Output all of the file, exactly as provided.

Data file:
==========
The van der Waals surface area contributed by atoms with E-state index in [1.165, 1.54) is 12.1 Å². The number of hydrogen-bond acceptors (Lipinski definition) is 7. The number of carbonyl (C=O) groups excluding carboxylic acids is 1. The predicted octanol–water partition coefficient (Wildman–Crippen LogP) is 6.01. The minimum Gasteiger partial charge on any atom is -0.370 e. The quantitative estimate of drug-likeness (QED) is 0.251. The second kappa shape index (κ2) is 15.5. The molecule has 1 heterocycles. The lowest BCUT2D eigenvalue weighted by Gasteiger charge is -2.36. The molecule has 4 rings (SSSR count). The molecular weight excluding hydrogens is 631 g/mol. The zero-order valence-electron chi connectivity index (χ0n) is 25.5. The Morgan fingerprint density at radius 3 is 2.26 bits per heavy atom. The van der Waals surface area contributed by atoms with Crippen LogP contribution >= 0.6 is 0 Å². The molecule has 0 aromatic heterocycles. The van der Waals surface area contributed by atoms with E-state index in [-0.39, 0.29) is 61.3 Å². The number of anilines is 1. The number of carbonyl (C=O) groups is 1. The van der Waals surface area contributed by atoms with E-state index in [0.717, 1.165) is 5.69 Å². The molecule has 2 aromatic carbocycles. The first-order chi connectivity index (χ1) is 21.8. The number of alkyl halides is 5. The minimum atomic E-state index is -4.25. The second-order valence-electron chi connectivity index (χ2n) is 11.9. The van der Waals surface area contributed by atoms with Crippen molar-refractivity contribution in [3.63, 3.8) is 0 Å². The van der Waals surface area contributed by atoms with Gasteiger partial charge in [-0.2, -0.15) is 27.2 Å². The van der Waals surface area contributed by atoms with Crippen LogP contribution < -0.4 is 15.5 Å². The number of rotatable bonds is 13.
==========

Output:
The van der Waals surface area contributed by atoms with E-state index in [1.165, 1.54) is 12.1 Å². The number of hydrogen-bond acceptors (Lipinski definition) is 7. The number of carbonyl (C=O) groups excluding carboxylic acids is 1. The predicted octanol–water partition coefficient (Wildman–Crippen LogP) is 6.01. The minimum Gasteiger partial charge on any atom is -0.370 e. The quantitative estimate of drug-likeness (QED) is 0.251. The second kappa shape index (κ2) is 15.5. The molecule has 1 heterocycles. The lowest BCUT2D eigenvalue weighted by Gasteiger charge is -2.36. The molecule has 4 rings (SSSR count). The molecular weight excluding hydrogens is 631 g/mol. The zero-order valence-electron chi connectivity index (χ0n) is 25.5. The Morgan fingerprint density at radius 3 is 2.26 bits per heavy atom. The van der Waals surface area contributed by atoms with Crippen LogP contribution >= 0.6 is 0 Å². The molecule has 0 aromatic heterocycles. The van der Waals surface area contributed by atoms with E-state index in [-0.39, 0.29) is 61.3 Å². The number of anilines is 1. The number of carbonyl (C=O) groups is 1. The van der Waals surface area contributed by atoms with E-state index in [0.717, 1.165) is 5.69 Å². The molecule has 2 aromatic carbocycles. The first-order chi connectivity index (χ1) is 21.8. The number of alkyl halides is 5. The minimum atomic E-state index is -4.25. The second-order valence-electron chi connectivity index (χ2n) is 11.9. The van der Waals surface area contributed by atoms with Crippen molar-refractivity contribution in [3.63, 3.8) is 0 Å². The van der Waals surface area contributed by atoms with Gasteiger partial charge in [-0.2, -0.15) is 27.2 Å². The van der Waals surface area contributed by atoms with Crippen LogP contribution < -0.4 is 15.5 Å². The number of rotatable bonds is 13.